The 1980s were a continuation of the leading trends of the 1970s, which is why so many guys mistakenly refer to '70s scents like Grey Flannel and Azzaro Pour Homme as "80s colognes." Truly new and innovative concepts didn't emerge until the '90s, though things like Xeryus and Bogner Man were definitely "newish" for young men of the Reagan era. I confess that I'm not partial to oriental fragrances, but I do appreciate a good amber scent; Old Spice, Giorgio, Antaeus, Lagerfeld Classic, and KL Homme are all quite agreeable to me.

In the case of KL Homme, I realized last month that my feelings are changing. I still like it, and enjoy wearing it, but I'm not nearly as impressed with it as I was when I first purchased it. It's important to note that my bottle (and any bottle) is vintage, at least 25 years old, and probably older. It's also good to remember Jeffrey Dame's words about vintage orientals - they last longer than other fragrance types, probably because their complexity masks any subtle spoilage. With KL Homme, I sense no spoilage, other than perhaps a slightly unbalanced musk note, and some bland citrus.

My problem with KL is that it's dreadfully boring. It smells like the vaguest idea of an oriental, with all the most basic elements present, and nothing else. It has a crisp citrus with aldehydes and woody terpenes in the opening accord, followed by a polite cloud of patchouli, amber, benzoin, a hint of soapy rosewood, and talcum powder. The base holds a subdued non-animalic musk, and if you sniff very carefully you can feel the presence of cinnamon-sprinkled sandalwood under the dust. Sounds delightful, right? Well, it would be, if it weren't so carefully fitted and tucked and pruned into such insufferably inoffensive blah-ness. Fragrantica cites civet in KL's pyramid, but there is none, and I've no clue what Fragraticans are smelling in its place.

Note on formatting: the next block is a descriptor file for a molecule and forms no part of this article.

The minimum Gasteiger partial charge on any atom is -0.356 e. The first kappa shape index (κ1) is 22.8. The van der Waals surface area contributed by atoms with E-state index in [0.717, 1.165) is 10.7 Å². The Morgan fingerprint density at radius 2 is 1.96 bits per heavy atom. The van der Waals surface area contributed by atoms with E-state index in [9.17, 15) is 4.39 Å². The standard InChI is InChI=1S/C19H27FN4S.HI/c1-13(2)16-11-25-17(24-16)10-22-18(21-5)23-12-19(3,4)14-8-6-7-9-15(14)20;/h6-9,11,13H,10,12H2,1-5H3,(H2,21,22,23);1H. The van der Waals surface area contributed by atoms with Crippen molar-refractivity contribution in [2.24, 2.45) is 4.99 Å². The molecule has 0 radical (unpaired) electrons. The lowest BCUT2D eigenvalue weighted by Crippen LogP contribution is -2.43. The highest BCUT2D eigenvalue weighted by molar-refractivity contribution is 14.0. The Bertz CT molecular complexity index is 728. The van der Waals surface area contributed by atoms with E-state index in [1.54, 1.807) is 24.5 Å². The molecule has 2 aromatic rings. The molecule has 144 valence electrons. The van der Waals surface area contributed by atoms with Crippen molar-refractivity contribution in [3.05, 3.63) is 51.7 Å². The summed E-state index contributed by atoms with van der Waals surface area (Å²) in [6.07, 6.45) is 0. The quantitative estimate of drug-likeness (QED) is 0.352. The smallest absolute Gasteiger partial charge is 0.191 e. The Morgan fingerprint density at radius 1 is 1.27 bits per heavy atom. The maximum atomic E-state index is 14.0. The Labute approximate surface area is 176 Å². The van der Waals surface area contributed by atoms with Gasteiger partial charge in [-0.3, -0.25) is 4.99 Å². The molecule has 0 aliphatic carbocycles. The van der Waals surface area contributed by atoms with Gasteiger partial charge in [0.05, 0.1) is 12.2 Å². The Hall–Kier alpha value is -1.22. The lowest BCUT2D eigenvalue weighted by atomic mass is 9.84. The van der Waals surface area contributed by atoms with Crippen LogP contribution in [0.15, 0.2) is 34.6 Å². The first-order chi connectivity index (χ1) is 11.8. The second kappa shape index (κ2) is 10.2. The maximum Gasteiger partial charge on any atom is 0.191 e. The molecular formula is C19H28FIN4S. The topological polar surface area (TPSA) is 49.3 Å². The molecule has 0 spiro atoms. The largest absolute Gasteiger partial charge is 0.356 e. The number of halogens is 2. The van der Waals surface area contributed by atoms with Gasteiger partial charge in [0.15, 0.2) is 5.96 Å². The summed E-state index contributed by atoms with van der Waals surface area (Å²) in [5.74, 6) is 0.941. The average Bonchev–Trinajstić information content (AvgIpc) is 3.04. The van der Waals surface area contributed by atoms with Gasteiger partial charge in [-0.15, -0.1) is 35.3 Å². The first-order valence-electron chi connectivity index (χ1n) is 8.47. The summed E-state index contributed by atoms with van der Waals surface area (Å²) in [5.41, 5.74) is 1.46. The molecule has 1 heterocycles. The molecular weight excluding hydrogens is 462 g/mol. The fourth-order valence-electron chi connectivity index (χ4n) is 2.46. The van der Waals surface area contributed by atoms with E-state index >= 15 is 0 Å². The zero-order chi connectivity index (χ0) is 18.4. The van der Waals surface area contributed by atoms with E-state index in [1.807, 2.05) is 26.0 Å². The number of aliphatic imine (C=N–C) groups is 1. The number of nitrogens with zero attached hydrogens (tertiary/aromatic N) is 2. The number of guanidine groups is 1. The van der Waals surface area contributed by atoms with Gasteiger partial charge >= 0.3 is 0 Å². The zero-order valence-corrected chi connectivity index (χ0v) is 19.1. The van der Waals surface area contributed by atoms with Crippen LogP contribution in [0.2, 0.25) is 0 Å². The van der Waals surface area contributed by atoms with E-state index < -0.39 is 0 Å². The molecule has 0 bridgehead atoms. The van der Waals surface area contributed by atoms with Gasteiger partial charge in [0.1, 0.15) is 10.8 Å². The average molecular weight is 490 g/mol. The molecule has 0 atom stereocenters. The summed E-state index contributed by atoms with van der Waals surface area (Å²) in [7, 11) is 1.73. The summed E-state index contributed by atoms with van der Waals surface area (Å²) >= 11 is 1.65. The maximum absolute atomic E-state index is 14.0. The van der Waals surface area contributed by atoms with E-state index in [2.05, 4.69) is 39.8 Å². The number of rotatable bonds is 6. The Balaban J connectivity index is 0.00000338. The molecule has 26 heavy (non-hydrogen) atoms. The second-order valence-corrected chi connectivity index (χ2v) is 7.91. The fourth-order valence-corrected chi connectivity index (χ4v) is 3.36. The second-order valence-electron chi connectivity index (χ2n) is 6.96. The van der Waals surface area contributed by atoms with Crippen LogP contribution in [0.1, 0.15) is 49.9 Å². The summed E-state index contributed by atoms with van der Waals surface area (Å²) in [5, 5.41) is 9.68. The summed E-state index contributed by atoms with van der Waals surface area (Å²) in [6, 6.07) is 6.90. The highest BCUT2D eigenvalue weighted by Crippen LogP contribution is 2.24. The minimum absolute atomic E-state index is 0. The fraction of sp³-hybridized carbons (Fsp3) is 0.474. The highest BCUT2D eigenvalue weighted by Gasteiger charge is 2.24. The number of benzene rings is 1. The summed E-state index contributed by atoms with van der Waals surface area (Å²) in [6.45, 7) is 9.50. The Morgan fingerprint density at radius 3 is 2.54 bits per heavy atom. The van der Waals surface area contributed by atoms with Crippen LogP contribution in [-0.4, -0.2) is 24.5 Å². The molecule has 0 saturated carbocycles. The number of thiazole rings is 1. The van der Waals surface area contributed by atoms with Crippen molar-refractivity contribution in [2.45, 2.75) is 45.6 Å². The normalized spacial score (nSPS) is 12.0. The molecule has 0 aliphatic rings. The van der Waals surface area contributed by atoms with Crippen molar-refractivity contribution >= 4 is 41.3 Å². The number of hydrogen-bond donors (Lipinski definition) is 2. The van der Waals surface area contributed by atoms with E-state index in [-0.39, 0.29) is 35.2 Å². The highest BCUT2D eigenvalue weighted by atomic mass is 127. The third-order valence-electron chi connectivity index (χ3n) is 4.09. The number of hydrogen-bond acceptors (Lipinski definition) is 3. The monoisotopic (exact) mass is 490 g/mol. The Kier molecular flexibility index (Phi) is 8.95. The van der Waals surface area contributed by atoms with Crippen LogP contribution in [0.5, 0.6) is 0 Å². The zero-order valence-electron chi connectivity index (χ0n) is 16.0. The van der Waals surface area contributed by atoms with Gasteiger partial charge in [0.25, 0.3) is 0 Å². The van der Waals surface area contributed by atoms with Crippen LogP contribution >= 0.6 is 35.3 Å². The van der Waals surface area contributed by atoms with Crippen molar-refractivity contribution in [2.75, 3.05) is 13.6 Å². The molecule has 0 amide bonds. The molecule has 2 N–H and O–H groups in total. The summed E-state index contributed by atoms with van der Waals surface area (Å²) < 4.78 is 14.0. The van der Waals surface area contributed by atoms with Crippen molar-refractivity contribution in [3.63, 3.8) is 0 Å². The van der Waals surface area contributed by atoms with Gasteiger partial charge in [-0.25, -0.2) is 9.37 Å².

An oriental should have some magic, some characteristic "oomph!" that sets it apart. KL has no magic, and no memorable moments in its eight hour lifespan. It simply smells like a reference oriental. It's the skeleton of something fleshed-out and alive. It's just bare bones boring. I can't put it any other way. People rave about this fragrance online, but I don't share the love. Quality-wise, it's mediocre, its accords rather indistinct and functional, their execution surprisingly over-blended and soapy. In contrast, Lagerfeld Classic's musk, cigarette tobacco, and myrrh notes are quite realistic, and stand out.

If you're in the market for a "reference oriental," i.e. something that conveys the most basic, no-frills oriental imaginable, KL Homme is for you. But is it deserving of high praise? Nah, not really. I recommend Pierre Cardin's scent over it, and even prefer Sex Appeal, which isn't as pretentious, smells more focused, and contains clearer headshop patchouli and bolder wood notes at an ironically lower price point. If you must have a vintage from KL's era, I suggest you find a splash bottle of Obsession for Men, which has in some cases survived the decades intact, and may still smell reasonably fresh and complex (I had a bottle for 30 years).